Fabulous Fiction Firsts #646



World Fantasy Award–winner Theodora Goss's debut The Strange Case of the Alchemist's Daughter * is reworked from an earlier short story, bringing her "Gothic-inflected fantasies roaring into the steampunk era." (Publishers Weekly)

Mary Jekyll, alone and penniless after her mother's death, found among her mother's ledger monthly payment to the Magdalen Society for the upkeep of "Hyde". Curious and eager to claim the reward for the capture of Edward Hyde, her father’s former friend and a murderer, Mary enlisted the help of Sherlock Holmes and Dr. Watson, who were somewhat distracted in consulting for Inspector Lestrade in a series of gruesome murders of Whitechapel prostitutes.

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Fabulous Fiction Firsts #645



The Reminders *, a debut novel by writer, singer-songwriter, and actor Val Emmich (Vinyl and Ugly Betty) is the unlikely friendship between a gifted child who remembers everything and a grieving man who is trying to forget.

The 10-year-old Joan Lennon Scully (named after her father's favorite songwriter) has HSAM: highly superior autobiographical memory. While she can recall every minute detail of her life, she is frustrated that everyone else forgets, even the most important things and people in their lives. She thinks winning a local songwriting contest might make her unforgettable.

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"Terror in Ypsilanti" recounts the true story of The Michigan Murderer


Gregory Fournier, Terror in Ypsilanti

In Terror in Ypsilanti, Gregory Fournier says the Charles Manson murders overshadowed the trial of serial killer John Norman Collins.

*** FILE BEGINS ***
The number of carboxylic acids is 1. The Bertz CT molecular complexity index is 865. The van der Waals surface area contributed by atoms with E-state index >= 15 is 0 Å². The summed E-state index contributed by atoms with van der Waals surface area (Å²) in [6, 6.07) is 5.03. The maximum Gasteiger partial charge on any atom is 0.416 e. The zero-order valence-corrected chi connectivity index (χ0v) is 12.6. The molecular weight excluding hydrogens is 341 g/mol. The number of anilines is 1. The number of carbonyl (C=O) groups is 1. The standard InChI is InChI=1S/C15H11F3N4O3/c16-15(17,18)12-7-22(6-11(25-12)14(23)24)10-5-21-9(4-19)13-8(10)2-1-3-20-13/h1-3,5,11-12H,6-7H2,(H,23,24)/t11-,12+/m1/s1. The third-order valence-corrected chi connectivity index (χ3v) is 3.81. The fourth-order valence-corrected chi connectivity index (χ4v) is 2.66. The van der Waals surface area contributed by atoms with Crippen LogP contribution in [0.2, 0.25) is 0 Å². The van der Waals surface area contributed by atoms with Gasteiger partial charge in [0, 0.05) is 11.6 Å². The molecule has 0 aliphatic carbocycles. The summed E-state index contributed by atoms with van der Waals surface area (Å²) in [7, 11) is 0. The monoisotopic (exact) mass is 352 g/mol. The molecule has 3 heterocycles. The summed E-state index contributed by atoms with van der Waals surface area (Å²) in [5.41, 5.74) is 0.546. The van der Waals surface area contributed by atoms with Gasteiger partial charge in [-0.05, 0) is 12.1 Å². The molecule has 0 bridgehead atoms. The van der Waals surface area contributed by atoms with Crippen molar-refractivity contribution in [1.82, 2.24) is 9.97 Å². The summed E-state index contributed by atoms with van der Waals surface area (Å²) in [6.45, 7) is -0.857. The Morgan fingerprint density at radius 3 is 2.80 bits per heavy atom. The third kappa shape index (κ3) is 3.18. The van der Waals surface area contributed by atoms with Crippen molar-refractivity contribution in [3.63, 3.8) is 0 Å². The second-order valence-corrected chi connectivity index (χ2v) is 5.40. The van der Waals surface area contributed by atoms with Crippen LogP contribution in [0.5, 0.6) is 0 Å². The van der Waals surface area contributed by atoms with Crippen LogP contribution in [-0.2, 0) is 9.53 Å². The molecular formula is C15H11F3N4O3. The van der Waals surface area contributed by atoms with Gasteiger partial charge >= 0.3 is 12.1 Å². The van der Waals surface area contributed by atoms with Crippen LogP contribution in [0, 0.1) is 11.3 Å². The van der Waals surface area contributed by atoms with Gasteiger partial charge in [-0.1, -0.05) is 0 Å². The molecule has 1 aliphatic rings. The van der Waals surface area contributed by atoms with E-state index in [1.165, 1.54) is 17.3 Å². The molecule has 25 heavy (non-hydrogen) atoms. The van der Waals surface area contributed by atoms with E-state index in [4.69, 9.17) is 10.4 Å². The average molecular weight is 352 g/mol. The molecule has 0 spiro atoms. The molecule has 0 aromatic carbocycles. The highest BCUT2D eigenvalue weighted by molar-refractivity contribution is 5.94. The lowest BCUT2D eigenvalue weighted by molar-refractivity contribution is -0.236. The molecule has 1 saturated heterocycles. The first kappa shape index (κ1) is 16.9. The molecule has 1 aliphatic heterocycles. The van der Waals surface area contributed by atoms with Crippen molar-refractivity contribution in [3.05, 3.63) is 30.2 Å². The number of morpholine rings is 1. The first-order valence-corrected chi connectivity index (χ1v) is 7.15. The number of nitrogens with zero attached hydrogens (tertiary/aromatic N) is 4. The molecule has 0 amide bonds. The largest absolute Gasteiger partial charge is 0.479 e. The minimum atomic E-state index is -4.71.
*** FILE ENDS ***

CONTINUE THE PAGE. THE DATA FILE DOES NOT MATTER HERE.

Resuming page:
"Notice of a psychotic killer in their midst did not resonate with the Ypsilanti, Michigan community in the summer of 1967."

So begins Terror in Ypsilanti, the award-winning book by Gregory Fournier. Not only did this idea not resonate with inhabitants of our area, but the term “serial killer” hadn’t even been devised yet; nonetheless, that is exactly who was stalking young women in Ypsilanti.

John Norman Collins ultimately was suspected of the deaths of seven women over a three-year period. Fournier, who was teaching in Ypsilanti at the time, lived a block away from Collins and “had several negative encounters with him.” But it wasn’t until he “saw (Collins’) face plastered across newspapers that I recognized him.”

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Fabulous Fiction Firsts #644



Michigan author Karen Dionne's hardcover debut The Marsh King's Daughter * transports her readers to the wilderness of Michigan's Upper Peninsula where a woman must risk everything she has and use every skill she learned to hunt down the dangerous criminal who taught her everything she knew - her father.

When Helena Pelletier heard on the news that the notorious murderer/kidnapper known as "The Marsh King" has killed two guards and escaped from Marquette maximum security prison, she knew she could no longer outrun her past.

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Manifesto Destiny: Melting Watch Press debuts with Beats-inspired poetry anthology


Melting Watch Press

Cousins Joe Provenzano and Mike Benoit aren't short on proclamations. Their new Ann Arbor-based Melting Watch Press was inspired by a shared love of the Transcendentalists -- particularly Walt Whitman -- and the Beats, and the duo aren't afraid to claim their place in that lineage.

“We really consider ourselves to be part of their tradition,” says Provenzano. The cousins believe in "the idea of writing things that we’re actually thinking, and taking ourselves away from academic pseudo-poetry and (the) shielding of ourselves and opening our hearts to the page.”

Melting Watch Press' first salvo against "academic pseudo-poetry" is Chattering of the Subconscious Toybox: A Radical Anthology of Emerging New Poets, an anthology featuring Provenzano, Benoit, and their friend Jake Camaj.

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Fabulous Fiction Firsts #642 & #643



Fabulous Fiction Firsts #642

The Garden of Small Beginnings * by Abbi Waxman is a story of loss but also the joy of second chances.